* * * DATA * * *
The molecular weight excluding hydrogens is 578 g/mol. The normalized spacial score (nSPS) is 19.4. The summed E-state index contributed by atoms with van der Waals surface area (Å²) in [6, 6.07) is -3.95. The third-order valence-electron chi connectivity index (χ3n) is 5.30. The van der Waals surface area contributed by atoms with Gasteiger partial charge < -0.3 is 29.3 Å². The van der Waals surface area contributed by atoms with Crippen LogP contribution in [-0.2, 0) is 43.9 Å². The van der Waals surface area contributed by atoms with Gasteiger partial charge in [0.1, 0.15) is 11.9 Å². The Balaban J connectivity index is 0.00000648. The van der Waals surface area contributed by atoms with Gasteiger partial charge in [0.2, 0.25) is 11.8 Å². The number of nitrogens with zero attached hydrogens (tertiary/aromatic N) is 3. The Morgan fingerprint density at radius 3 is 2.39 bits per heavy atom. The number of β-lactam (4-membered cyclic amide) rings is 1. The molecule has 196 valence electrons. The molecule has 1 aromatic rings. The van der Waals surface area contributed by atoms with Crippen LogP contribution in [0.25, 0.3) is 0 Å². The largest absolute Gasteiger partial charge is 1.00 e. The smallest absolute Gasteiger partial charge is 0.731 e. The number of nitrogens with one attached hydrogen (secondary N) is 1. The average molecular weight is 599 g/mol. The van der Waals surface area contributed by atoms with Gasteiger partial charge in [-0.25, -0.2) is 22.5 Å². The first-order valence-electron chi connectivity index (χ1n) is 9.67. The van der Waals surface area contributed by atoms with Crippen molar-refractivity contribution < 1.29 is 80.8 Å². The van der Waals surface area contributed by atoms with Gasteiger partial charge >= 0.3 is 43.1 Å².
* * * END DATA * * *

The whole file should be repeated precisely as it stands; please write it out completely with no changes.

The molecular weight excluding hydrogens is 578 g/mol. The normalized spacial score (nSPS) is 19.4. The summed E-state index contributed by atoms with van der Waals surface area (Å²) in [6, 6.07) is -3.95. The third-order valence-electron chi connectivity index (χ3n) is 5.30. The van der Waals surface area contributed by atoms with Gasteiger partial charge < -0.3 is 29.3 Å². The van der Waals surface area contributed by atoms with Crippen LogP contribution in [-0.2, 0) is 43.9 Å². The van der Waals surface area contributed by atoms with Gasteiger partial charge in [0.1, 0.15) is 11.9 Å². The Balaban J connectivity index is 0.00000648. The van der Waals surface area contributed by atoms with Gasteiger partial charge in [0.2, 0.25) is 11.8 Å². The number of nitrogens with zero attached hydrogens (tertiary/aromatic N) is 3. The Morgan fingerprint density at radius 3 is 2.39 bits per heavy atom. The number of β-lactam (4-membered cyclic amide) rings is 1. The molecule has 196 valence electrons. The molecule has 1 aromatic rings. The van der Waals surface area contributed by atoms with Crippen LogP contribution in [0.25, 0.3) is 0 Å². The largest absolute Gasteiger partial charge is 1.00 e. The smallest absolute Gasteiger partial charge is 0.731 e. The number of nitrogens with one attached hydrogen (secondary N) is 1. The average molecular weight is 599 g/mol. The van der Waals surface area contributed by atoms with Gasteiger partial charge in [-0.25, -0.2) is 22.5 Å². The first-order valence-electron chi connectivity index (χ1n) is 9.67. The van der Waals surface area contributed by atoms with Crippen molar-refractivity contribution < 1.29 is 80.8 Å². The van der Waals surface area contributed by atoms with Gasteiger partial charge >= 0.3 is 43.1 Å².